Roundup: Not another special committee

And so the filibuster over potential changes to the Standing Orders rolls on, with no end in sight. Opposition House leaders presented an open letter yesterday calling for a new special committee to examine the issue with an eye to ensuring that it only comes out with recommendations achieved by consensus, but I’m not sure how bright of an idea that really is. After all, they’ll demand that it be composed in a similar manner to the Electoral Reform committee (to be faux-“proportional” and to get buy-in from the Bloc and Elizabeth May, naturally), and they’ll spend months and months hearing all kinds of expert testimony about how great parliamentary or legislative rules are in other countries only to doubtlessly come up with some the same kind of non-consensus that the ERRE report did, that every party will walk away from.

Bardish Chagger isn’t backing down, incidentally, and keeps insisting she wants a dialogue but won’t commit to consensus, probably because a) the committee look into making the Commons more “family friendly” wound up being a bust – which is for the best, really; and b) because she wants to try and fulfil the half-baked election promise about doing some kind of parliamentary reform, never mind that no reform is actually necessary of the kind that she’s proposing (with the exception of restoring prorogation ceremonies – that one we do need).

But I will reiterate yet again that our problem is cultural. Looking at rule changes won’t fix the underlying cultural problems, and this will be just another months-long waste of time when what all parties need to be doing is getting back to the core of Westminster parliamentarianism, and doing the sensible things of banning scripts and speaking lists, throwing out the time limits that obligate MPs to fill the time rather than engaging in spontaneous debate, and actually taking the legislative process seriously, which means ending the insane (and inane) focus on endless Second Reading debate. Repeating the ERRE exercise for the Standing Orders is just a black hole to be avoided, and all parties should back away from this fight (especially the Liberals).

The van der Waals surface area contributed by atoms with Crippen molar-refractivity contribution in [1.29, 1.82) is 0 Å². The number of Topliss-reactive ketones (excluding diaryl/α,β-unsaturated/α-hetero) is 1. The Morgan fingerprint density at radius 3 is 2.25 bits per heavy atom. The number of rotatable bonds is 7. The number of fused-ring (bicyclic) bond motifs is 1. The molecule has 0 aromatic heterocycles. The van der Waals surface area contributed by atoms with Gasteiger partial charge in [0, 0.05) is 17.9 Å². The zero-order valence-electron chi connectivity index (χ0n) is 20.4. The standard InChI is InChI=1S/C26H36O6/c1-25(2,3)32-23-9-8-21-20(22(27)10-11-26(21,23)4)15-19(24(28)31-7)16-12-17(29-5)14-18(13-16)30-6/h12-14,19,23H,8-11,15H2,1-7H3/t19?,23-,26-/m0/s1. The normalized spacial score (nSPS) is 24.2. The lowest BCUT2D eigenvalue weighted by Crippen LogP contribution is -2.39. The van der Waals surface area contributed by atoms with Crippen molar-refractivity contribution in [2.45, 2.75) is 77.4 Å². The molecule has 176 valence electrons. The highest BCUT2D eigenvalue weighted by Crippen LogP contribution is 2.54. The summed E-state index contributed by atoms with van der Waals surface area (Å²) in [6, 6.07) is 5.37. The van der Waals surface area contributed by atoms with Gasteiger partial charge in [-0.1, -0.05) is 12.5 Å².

Good reads:

  • The RCMP had admitted to using cellphone catchers, but insist they only have collected metadata and destroy it once the cases are completed.
  • The soon-to-be-announced internal trade deal could pave the way for a cross-country marijuana market.
  • The government’s expert panel on environmental assessment laws reported back, and said the current timelines are too short to be effective.
  • The Star has been digging into Senator Don Meredith’s expenses and public record to find his use of public resources for his alleged sexual liaison.
  • Senator Lynn Beyak has been removed from the Aboriginal Peoples committee.
  • There are accusations that Catherine McKenna’s social media videos to talk about the budget are really just self-promotion.
  • Following accusations that those fraudulent Conservative memberships were from Tamil organizers, other Tamils say they want the investigation made public.
  • A former Liberal insider-turned-medical marijuana entrepreneur is suing several Conservatives including Rona Ambrose for saying he engaged in insider trading.
  • Here’s a look at new Liberal MP Emmanuella Lambropoulos.
  • Scott Gilmore carries on his conversation about the Conservative Party’s malaise, and how gay rights and the environment should be Conservative issues.
  • Brent Rathegeber, incidentally, seems to agree with Gilmore.
  • Chantal Hébert says that the bonus incident may tarnish Bombardier’s future pleas for loans or bail-outs.

Odds and ends:

Tristin Hopper digs into Library and Archives Canada’s collection of erotica.